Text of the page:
--- SEARCH ---
Learning Chinese
Learn to Cook Chinese Dishes
Exchange Rates
Hotel Service

Hot Links
China Development Gateway
Chinese Embassies

The Ministry of Foreign Affairs
Permanent Mission of the People's Republic of China to the UN
Permanent Mission of the People's Republic of China to the United Nations Office at Geneva and other International Organizations in Switzerland
Foreign Affairs College
Chronology of Key Events in Nuke Issue on Korean Peninsula

The second round of the six-party talks on nuclear issue on the Korean Peninsula will open in Beijing on Feb. 25. The following is a chronology of key events in the nuclear issue on the Korean Peninsula since 1991.  



Dec. 31 -- The Democratic People's Republic of Korea (DPRK) and the Republic of Korea (ROK) sign a joint declaration on denuclearization of the Korean Peninsula.




Jan. 30 -- The DPRK and the International Atomic Energy Agency (IAEA) sign comprehensive safeguards agreement in Vienna.


Feb. 19 -- In the sixth round of inter-Korean talks, the prime ministers of the DPRK and ROK respectively read out an agreement on reconciliation, non-aggression, exchanges and cooperation, and a joint declaration on the denuclearization of the Korean Peninsula. The two documents were approved by DPRK leader Kim Il Sung and ROK President Roh Tae-woo.




March 12 -- The DPRK announces that it would withdraw from the nuclear Non-Proliferation Treaty (NPT) in three months, citing the continuance by the ROK and the United States of their "Team Spirit" joint military maneuvers and the IAEA's demand that the DPRK's military facilities be subject to inspection. The DPRK joined the NPT in late 1985.


June 2-11 -- The DPRK and the United States hold formal talks for the first time in New York. In a joint statement issued at the end of the fourth round of talks, the two sides agree on assurances against the threat and use of force, including nuclear weapons, on peace and security in a nuclear-free Korean Peninsula, including impartial application of full-scope safeguards, mutual respect for each other's sovereignty, and non-interference in each other's internal affairs, and on support for the peaceful reunification on the Korean Peninsula. The DPRK announces the suspension of its withdrawal from the NPT.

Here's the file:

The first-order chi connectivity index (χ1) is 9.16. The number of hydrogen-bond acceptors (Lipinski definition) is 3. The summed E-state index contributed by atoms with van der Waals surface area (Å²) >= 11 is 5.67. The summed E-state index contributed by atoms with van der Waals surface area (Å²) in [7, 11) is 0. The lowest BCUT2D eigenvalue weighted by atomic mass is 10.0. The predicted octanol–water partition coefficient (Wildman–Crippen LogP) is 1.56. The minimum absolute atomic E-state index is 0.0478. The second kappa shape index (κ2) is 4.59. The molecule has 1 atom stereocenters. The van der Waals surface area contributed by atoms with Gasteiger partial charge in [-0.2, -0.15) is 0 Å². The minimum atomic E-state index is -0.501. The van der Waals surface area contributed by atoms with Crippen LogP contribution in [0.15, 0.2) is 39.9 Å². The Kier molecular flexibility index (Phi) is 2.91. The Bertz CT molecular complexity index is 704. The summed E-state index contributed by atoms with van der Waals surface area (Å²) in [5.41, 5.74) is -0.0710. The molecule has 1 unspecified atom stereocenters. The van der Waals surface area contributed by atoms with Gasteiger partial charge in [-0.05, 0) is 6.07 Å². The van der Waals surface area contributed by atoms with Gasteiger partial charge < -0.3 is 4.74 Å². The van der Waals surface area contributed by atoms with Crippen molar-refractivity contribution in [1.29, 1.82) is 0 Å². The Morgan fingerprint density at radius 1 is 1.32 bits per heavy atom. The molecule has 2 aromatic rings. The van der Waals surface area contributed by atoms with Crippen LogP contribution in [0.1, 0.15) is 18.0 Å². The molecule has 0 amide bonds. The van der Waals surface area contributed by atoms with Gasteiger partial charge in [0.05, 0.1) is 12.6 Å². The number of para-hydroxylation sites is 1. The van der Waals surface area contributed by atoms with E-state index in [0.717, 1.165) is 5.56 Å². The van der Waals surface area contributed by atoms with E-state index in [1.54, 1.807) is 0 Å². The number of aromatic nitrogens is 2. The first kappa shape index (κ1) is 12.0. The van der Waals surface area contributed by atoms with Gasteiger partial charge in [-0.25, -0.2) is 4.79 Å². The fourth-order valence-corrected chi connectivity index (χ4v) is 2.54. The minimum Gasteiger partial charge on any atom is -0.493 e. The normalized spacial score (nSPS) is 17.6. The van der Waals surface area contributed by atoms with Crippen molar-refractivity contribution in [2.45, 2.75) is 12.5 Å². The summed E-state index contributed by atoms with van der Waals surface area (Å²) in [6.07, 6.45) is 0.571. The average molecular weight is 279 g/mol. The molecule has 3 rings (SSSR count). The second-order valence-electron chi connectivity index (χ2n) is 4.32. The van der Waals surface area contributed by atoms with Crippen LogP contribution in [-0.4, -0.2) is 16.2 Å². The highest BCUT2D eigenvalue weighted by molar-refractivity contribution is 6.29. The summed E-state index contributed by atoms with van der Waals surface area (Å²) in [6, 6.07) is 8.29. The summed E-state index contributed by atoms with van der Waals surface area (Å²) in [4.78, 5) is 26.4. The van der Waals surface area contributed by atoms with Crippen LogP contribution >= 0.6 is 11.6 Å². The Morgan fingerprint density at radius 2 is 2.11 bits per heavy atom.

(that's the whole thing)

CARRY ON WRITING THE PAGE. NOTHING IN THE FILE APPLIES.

July 14-19 -- The DPRK and the United States hold their second formal talks in Geneva. The DPRK agrees to have dialogues with the IAEA as soon as possible and the United States says it would help the DPRK reconstruct its nuclear reactors.




July 8-Aug. 12 -- The DPRK and the United States hold their third formal talks in Geneva. In a joint statement the DPRK agrees to replace the existing graphite-moderated nuclear reactors with light-water reactors. The United States promises to provide a light-water reactor and alternative energy to the DPRK.


Oct. 21 -- The DPRK and the United States sign Framework Agreement in Geneva. Under the accord, the DPRK agrees to freeze its existing nuclear program in exchange for the construction of one 2,000-megawatt light-water reactor or two 1,000-megawatt ones by the United States within 10 years. Before the completion of the light-water project, the United States and other countries would provide heavy oil to the DPRK for energy compensation.




Oct. 3 -- US presidential special envoy James Kelly visits the DPRK.


Oct. 7 -- A DPRK Foreign Ministry spokesperson says that during his visit Kelly raised "issues of concern" that include "missile production and sales, nuclear program, conventional armed forces, and human rights record" to exert pressure on Pyongyang.


Oct. 20 -- US Secretary of State Colin Powell says the DPRK admitted to Kelly its nuclear program and "blamed us for their actions." The Bush administration considers the 1994 nuclear accord between the United States and the DPRK effectively dead.


Nov. 14 -- Executive members of the Korean Peninsula Energy Development Organization (KEDO), an international consortium administering the 1994 nuclear agreement with the DPRK, meet in New York and decide to suspend fuel oil shipments to the DPRK as of December.